Whilst not quite as simple as pushing a fresh, floral and fruity junmai daigingo to the back of your cupboard and trying to forget it exists for the next five years, aged sake is indeed a real thing. Specially pre-aged nihonshu (known as koshu) makes up a tiny amount of total sake production and sales and as a result is hugely misunderstood, forgotten or ignored.
Hyakunen Mae Kimoto (100 Years Ago) – Mansakuno Hana (roughly Witch Hazel Flower) is a particularly curious example from the Hinomaru Jozo brewery located by Yokote city, in the snowy Akita Prefecture of Honshu; not least because of the extremely limited English-language online references! Starting out as junmai, aged for eight years in the brewery and with the potential for further conditioning by the consumer, this sake comes with a story before the bottle is even opened!
Appearance: Semi-transparent and still, golden amber coloured body; watered down whisky is the closest comparison.
Nose: High intensity aroma straight from the bottle. Toasted nuts and soy with a distinct blue cheese note.
Palate: Slightly coarse mouthfeel develops into powerful gamey earthiness; a perfect example of the Sake Service Institute’s jun-shu classification (very strong, rich flavour profile). This is a full-bodied lactic / acidic sake with a lingering largely dry finish and just a hint of salted caramel sweetness.
Verdict: From the pour Hyakunen Mae Kimoto was never going to be just another sake. The complex nose and palate are without doubt going to divide opinion, with no guarantee that even the most devoted of ‘fresh’ sake drinkers will approve. Yet few could argue that it isn’t quite the experience.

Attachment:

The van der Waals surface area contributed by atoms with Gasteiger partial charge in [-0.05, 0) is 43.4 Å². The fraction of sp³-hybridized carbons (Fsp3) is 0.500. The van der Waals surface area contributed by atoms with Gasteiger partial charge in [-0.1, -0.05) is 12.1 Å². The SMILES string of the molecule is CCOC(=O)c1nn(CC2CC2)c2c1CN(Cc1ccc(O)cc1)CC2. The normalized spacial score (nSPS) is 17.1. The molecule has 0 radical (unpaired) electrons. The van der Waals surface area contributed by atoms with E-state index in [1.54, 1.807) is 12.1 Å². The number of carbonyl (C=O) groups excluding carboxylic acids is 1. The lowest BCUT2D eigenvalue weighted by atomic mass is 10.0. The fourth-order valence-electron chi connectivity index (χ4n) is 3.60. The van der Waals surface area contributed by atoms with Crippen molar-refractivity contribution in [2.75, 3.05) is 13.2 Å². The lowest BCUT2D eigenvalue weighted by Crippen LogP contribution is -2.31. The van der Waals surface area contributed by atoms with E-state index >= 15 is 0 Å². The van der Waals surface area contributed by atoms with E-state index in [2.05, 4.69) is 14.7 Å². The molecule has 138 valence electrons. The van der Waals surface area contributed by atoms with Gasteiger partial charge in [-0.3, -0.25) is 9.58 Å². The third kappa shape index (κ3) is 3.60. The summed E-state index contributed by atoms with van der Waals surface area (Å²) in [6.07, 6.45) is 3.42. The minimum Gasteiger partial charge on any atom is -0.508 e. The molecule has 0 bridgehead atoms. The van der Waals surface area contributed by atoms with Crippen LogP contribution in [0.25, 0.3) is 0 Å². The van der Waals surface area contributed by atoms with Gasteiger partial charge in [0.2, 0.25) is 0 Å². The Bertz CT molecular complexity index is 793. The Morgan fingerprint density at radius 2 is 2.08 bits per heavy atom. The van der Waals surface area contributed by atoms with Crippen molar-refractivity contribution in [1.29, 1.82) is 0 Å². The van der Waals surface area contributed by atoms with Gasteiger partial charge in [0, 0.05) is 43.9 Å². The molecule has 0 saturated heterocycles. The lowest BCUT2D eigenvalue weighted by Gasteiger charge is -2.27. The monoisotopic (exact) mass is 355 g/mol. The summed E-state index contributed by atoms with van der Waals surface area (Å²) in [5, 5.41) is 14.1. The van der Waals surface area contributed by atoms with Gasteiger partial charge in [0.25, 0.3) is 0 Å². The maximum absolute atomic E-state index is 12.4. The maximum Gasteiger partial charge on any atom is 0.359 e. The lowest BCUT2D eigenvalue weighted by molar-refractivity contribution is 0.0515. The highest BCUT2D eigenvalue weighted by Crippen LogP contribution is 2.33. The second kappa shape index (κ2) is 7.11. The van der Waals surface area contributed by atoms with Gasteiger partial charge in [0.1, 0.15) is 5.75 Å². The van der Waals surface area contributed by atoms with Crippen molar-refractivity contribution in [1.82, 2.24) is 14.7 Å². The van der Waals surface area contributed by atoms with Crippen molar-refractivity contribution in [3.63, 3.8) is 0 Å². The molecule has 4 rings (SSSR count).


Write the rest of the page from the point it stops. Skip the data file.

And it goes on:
The stinkiest, mouldiest cheese you can find is the obvious food pairing here. Salty snacks are probably also a safe bet. Personally I enjoyed the majority of the bottle without accompaniment at just below room temperature; in my opinion flavours this profound don’t need (and certainly shouldn’t act as) trimming to any meal!
Ultimately Hyakunen Mae Kimoto is unlikely to make up anyone’s ‘go to’ weekday tipple, but those curious about the hugely understated diversity of nihonshu would do well to hunt this fascinating indulgence down.
Grade: Junmai koshu
Seimaibuai/Rice polishing ratio: 60%
Bio: Jordan Smithcroft is a Manchester-based healthcare worker with an interest in Japanese culture, including Studio Ghibli, Haruki Murakami and Yellow Magic Orchestra. Having travelled to Tokyo, Osaka and Kyoto in 2019, he hopes to return to see more of Japan in the near future.
Jordan was shortlisted for the British Guild of Beer Writers’ Best Young Beer Writer in 2016 and has since expanded his interest into sake. He is currently undertaking the Wine & Spirit Education Trust (WSET) sake qualification in the hopes of becoming a judge and educator.